Into the Breach Craft Unseen

MERCURY: New Almaden Quicksilver Mine, San José, CA

Photos: Andrew Alden/, Matthew Lee High/, Joan Pendleton/

Cartographer's note: I did not know about this mine or the mining town that grew up around it. I have heard about high levels of mercury in the groundwater for some time but never made the connection to how mercury is extracted or what happens when it is released into nature. New Almaden is now parkland with a historic building converted to a mining museum.

"The value of the production from all the lands exploited for mineral products in California in 1965 averaged $10,000 per acre. For more restricted areas high yields have been obtained over a period of many years; for example, in the New Almaden mercury district, less than 1,000 acres of mineralized ground has 10 yielded nearly $100,000,000, or roughly $100,000 per acre."1

"Long before the successful mining operations of New Almaden in the 1800s, local Ohlone Indians used the area as a source of the deep red mercury-bearing rock, cinnabar. The Ohlone painted their bodies a bright red with the cinnabar and also found it an important item to trade. Cinnabar expeditions came from as far away as Walla Walla, Washington to the New Almaden area to trade or fight for the prized resource."2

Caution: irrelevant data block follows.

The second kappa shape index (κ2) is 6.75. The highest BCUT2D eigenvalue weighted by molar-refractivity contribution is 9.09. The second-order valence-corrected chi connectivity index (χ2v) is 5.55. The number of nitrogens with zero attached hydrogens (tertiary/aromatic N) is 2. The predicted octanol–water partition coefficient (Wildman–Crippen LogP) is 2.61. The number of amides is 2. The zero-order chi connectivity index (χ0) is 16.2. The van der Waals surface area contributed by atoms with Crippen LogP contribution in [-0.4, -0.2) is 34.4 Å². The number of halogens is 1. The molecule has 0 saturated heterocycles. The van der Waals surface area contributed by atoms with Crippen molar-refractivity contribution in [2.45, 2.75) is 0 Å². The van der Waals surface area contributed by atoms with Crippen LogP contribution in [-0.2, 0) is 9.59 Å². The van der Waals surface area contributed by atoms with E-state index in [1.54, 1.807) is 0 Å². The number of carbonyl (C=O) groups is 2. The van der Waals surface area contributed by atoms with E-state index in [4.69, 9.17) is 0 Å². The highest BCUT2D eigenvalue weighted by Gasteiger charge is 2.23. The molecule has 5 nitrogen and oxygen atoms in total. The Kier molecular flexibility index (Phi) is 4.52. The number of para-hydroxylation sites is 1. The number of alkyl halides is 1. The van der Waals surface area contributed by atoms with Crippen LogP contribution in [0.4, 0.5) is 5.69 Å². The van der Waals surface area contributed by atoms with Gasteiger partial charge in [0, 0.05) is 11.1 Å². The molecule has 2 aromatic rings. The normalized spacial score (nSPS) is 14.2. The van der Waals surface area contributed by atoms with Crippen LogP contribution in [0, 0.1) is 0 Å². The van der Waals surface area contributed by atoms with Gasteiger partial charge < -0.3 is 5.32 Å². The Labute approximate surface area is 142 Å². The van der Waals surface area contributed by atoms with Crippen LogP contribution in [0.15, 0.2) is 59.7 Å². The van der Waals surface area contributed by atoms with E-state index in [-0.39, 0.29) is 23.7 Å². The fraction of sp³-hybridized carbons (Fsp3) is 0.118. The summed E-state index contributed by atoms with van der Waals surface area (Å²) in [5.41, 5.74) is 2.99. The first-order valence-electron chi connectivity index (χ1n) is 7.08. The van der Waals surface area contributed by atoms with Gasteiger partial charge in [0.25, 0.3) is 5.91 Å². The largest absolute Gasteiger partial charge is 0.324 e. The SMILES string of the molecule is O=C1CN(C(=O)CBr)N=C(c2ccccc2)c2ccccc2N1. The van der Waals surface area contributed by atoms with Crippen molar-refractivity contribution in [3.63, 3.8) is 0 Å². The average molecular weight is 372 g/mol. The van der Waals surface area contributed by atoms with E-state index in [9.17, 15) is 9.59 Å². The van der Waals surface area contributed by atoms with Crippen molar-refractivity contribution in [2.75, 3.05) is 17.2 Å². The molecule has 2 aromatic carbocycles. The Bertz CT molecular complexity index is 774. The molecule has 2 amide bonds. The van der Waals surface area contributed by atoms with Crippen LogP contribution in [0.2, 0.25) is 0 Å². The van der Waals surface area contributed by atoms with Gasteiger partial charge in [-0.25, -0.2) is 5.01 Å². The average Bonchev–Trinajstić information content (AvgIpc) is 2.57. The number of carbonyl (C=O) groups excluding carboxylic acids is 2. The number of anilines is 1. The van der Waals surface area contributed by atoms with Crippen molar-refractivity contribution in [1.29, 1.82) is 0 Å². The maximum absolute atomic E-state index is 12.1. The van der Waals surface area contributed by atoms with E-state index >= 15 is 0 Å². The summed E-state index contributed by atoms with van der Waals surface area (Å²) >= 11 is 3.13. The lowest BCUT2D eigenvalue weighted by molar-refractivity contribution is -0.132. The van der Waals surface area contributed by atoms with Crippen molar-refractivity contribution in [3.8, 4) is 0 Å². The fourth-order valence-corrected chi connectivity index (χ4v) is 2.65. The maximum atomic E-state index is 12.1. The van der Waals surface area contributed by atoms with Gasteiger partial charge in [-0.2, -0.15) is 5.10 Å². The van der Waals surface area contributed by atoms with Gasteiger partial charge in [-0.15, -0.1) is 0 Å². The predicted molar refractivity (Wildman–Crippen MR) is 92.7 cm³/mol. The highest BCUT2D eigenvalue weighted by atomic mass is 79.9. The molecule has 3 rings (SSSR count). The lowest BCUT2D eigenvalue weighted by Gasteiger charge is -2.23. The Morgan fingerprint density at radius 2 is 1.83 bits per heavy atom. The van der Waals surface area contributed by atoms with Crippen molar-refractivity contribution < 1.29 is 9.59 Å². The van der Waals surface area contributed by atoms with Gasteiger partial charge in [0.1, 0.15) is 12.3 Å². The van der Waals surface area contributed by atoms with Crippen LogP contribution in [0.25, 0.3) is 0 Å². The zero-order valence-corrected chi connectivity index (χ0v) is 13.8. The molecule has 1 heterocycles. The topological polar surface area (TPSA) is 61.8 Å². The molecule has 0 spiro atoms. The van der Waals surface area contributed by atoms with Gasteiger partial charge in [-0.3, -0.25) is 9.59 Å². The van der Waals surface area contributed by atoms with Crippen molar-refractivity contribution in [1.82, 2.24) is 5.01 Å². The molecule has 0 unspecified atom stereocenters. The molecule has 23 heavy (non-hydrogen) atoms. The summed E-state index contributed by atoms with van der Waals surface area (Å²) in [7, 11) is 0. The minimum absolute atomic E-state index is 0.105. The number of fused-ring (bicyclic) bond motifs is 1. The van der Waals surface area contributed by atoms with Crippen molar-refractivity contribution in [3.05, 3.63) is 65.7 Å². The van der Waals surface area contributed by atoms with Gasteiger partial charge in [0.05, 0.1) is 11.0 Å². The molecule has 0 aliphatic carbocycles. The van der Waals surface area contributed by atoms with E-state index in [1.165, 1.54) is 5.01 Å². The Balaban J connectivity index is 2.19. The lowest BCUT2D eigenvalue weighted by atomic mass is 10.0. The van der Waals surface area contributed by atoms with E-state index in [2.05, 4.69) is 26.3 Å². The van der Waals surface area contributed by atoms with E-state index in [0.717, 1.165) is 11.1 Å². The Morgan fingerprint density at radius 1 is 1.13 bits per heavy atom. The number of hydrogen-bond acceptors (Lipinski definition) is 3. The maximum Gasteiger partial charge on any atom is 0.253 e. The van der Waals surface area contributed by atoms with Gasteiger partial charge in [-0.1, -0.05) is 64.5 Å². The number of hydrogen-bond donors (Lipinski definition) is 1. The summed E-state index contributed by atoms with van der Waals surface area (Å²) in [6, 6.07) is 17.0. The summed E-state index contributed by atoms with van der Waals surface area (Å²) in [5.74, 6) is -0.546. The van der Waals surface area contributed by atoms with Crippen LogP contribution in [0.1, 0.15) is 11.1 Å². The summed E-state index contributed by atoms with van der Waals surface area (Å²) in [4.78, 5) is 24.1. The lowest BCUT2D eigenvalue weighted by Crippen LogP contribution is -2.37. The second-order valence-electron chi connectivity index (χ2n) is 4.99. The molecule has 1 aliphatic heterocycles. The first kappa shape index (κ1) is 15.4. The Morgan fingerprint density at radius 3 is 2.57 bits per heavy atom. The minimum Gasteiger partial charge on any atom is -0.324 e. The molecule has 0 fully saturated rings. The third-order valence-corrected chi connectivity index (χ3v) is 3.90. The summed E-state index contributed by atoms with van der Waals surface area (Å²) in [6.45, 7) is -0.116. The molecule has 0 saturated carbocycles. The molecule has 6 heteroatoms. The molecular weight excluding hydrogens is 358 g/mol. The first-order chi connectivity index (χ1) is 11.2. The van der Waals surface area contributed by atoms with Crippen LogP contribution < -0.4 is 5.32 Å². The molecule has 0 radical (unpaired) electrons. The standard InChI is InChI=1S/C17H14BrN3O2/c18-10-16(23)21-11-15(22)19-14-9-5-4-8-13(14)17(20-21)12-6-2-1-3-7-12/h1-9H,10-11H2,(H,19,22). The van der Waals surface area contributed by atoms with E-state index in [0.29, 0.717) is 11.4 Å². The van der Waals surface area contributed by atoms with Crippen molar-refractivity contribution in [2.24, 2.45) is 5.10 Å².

"The most dangerous form of mercury is not liquid mercury, the well-known quicksilver valued by miners, but a compound called methylmercury. When mercury sits in the sediments of oxygen-poor waters of lakes and wetlands, bacteria produce this potent neurotoxin from the mercury. It is taken up by algae, then it concentrates as it moves from algae, to zooplankton, to prey fish, to predator fish, and finally to humans. To protect the public from the dangers of eating contaminated fish, warning signs near local ponds and reservoirs instruct anglers not to eat their catch."3

1 Edgar H. Bailey and Deborah R. Harden. "Map Showing Mineral Resources of the San Francisco San Francisco Bay Region, California - Present Available and Planning for the Future." Miscellaneous Investigations Series, United States Geological Survey, 1975.
2 “New Almaden Mining Historic District.” Accessed February 28, 2022.
3 Oakland Museum of California. “The Legacy of the Mercury Mines.” Accessed February 28, 2022.